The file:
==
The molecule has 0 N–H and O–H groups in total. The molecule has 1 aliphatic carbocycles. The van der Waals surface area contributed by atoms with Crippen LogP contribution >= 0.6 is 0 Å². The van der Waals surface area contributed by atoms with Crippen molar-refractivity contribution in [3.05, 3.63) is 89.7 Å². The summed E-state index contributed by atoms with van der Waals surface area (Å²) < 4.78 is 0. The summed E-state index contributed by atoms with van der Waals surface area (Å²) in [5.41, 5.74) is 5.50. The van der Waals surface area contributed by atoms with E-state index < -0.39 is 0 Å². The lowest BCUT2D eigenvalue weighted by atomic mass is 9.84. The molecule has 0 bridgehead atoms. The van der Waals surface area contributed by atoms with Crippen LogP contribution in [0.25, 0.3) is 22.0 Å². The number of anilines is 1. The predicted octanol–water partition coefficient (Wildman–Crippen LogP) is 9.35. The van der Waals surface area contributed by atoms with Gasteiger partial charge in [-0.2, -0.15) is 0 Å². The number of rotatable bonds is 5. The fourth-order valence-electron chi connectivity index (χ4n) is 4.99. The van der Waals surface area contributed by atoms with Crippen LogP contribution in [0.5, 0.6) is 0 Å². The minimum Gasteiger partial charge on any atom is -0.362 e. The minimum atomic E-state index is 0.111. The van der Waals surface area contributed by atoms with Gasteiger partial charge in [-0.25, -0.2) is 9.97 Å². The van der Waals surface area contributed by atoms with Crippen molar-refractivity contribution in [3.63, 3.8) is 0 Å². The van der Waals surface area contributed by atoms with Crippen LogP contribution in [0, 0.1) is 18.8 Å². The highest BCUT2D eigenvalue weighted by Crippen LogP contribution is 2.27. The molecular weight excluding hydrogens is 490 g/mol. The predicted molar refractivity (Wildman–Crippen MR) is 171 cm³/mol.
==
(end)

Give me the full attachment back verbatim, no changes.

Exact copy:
The molecule has 0 N–H and O–H groups in total. The molecule has 1 aliphatic carbocycles. The van der Waals surface area contributed by atoms with Crippen LogP contribution >= 0.6 is 0 Å². The van der Waals surface area contributed by atoms with Crippen molar-refractivity contribution in [3.05, 3.63) is 89.7 Å². The summed E-state index contributed by atoms with van der Waals surface area (Å²) < 4.78 is 0. The summed E-state index contributed by atoms with van der Waals surface area (Å²) in [5.41, 5.74) is 5.50. The van der Waals surface area contributed by atoms with E-state index < -0.39 is 0 Å². The lowest BCUT2D eigenvalue weighted by atomic mass is 9.84. The molecule has 0 bridgehead atoms. The van der Waals surface area contributed by atoms with Crippen LogP contribution in [0.25, 0.3) is 22.0 Å². The number of anilines is 1. The predicted octanol–water partition coefficient (Wildman–Crippen LogP) is 9.35. The van der Waals surface area contributed by atoms with Gasteiger partial charge in [-0.2, -0.15) is 0 Å². The number of rotatable bonds is 5. The fourth-order valence-electron chi connectivity index (χ4n) is 4.99. The van der Waals surface area contributed by atoms with Crippen LogP contribution in [0.5, 0.6) is 0 Å². The minimum Gasteiger partial charge on any atom is -0.362 e. The minimum atomic E-state index is 0.111. The van der Waals surface area contributed by atoms with Gasteiger partial charge in [-0.25, -0.2) is 9.97 Å². The van der Waals surface area contributed by atoms with Crippen molar-refractivity contribution in [3.63, 3.8) is 0 Å². The van der Waals surface area contributed by atoms with Crippen LogP contribution in [0, 0.1) is 18.8 Å². The highest BCUT2D eigenvalue weighted by Crippen LogP contribution is 2.27. The molecular weight excluding hydrogens is 490 g/mol. The predicted molar refractivity (Wildman–Crippen MR) is 171 cm³/mol.